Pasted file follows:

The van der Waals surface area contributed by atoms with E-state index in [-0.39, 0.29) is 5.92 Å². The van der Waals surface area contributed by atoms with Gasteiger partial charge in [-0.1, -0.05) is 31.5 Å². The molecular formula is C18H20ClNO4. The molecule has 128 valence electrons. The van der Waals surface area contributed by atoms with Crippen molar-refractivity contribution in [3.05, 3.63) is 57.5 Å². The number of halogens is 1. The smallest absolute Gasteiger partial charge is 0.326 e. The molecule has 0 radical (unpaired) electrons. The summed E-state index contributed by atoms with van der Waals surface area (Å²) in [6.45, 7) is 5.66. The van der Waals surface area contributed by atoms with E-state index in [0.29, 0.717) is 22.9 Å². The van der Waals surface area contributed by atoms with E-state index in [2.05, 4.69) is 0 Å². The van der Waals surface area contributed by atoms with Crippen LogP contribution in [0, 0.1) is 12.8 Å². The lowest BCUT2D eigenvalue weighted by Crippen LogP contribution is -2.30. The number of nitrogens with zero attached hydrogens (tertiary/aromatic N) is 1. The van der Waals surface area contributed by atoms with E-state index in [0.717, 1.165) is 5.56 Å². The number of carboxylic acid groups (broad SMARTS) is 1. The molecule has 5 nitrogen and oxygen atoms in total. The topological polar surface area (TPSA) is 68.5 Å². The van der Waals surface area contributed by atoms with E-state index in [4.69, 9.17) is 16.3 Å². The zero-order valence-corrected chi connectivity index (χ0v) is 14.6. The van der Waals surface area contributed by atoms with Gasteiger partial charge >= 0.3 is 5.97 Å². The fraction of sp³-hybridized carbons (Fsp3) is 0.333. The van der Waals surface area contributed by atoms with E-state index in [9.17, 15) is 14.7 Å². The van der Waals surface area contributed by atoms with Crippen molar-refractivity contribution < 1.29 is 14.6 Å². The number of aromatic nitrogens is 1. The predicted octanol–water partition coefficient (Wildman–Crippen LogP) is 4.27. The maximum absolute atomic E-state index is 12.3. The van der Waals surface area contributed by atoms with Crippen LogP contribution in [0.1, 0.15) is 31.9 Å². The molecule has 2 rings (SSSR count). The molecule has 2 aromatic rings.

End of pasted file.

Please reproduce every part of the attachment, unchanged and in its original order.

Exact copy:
The van der Waals surface area contributed by atoms with E-state index in [-0.39, 0.29) is 5.92 Å². The van der Waals surface area contributed by atoms with Gasteiger partial charge in [-0.1, -0.05) is 31.5 Å². The molecular formula is C18H20ClNO4. The molecule has 128 valence electrons. The van der Waals surface area contributed by atoms with Crippen molar-refractivity contribution in [3.05, 3.63) is 57.5 Å². The number of halogens is 1. The smallest absolute Gasteiger partial charge is 0.326 e. The molecule has 0 radical (unpaired) electrons. The summed E-state index contributed by atoms with van der Waals surface area (Å²) in [6.45, 7) is 5.66. The van der Waals surface area contributed by atoms with E-state index in [0.29, 0.717) is 22.9 Å². The van der Waals surface area contributed by atoms with E-state index in [2.05, 4.69) is 0 Å². The van der Waals surface area contributed by atoms with Crippen LogP contribution in [0, 0.1) is 12.8 Å². The lowest BCUT2D eigenvalue weighted by Crippen LogP contribution is -2.30. The number of nitrogens with zero attached hydrogens (tertiary/aromatic N) is 1. The van der Waals surface area contributed by atoms with E-state index in [0.717, 1.165) is 5.56 Å². The number of carboxylic acid groups (broad SMARTS) is 1. The molecule has 5 nitrogen and oxygen atoms in total. The topological polar surface area (TPSA) is 68.5 Å². The van der Waals surface area contributed by atoms with E-state index in [4.69, 9.17) is 16.3 Å². The zero-order valence-corrected chi connectivity index (χ0v) is 14.6. The van der Waals surface area contributed by atoms with Gasteiger partial charge >= 0.3 is 5.97 Å². The fraction of sp³-hybridized carbons (Fsp3) is 0.333. The van der Waals surface area contributed by atoms with E-state index in [9.17, 15) is 14.7 Å². The van der Waals surface area contributed by atoms with Crippen molar-refractivity contribution < 1.29 is 14.6 Å². The number of aromatic nitrogens is 1. The predicted octanol–water partition coefficient (Wildman–Crippen LogP) is 4.27. The maximum absolute atomic E-state index is 12.3. The van der Waals surface area contributed by atoms with Crippen LogP contribution in [0.1, 0.15) is 31.9 Å². The molecule has 2 rings (SSSR count). The molecule has 2 aromatic rings.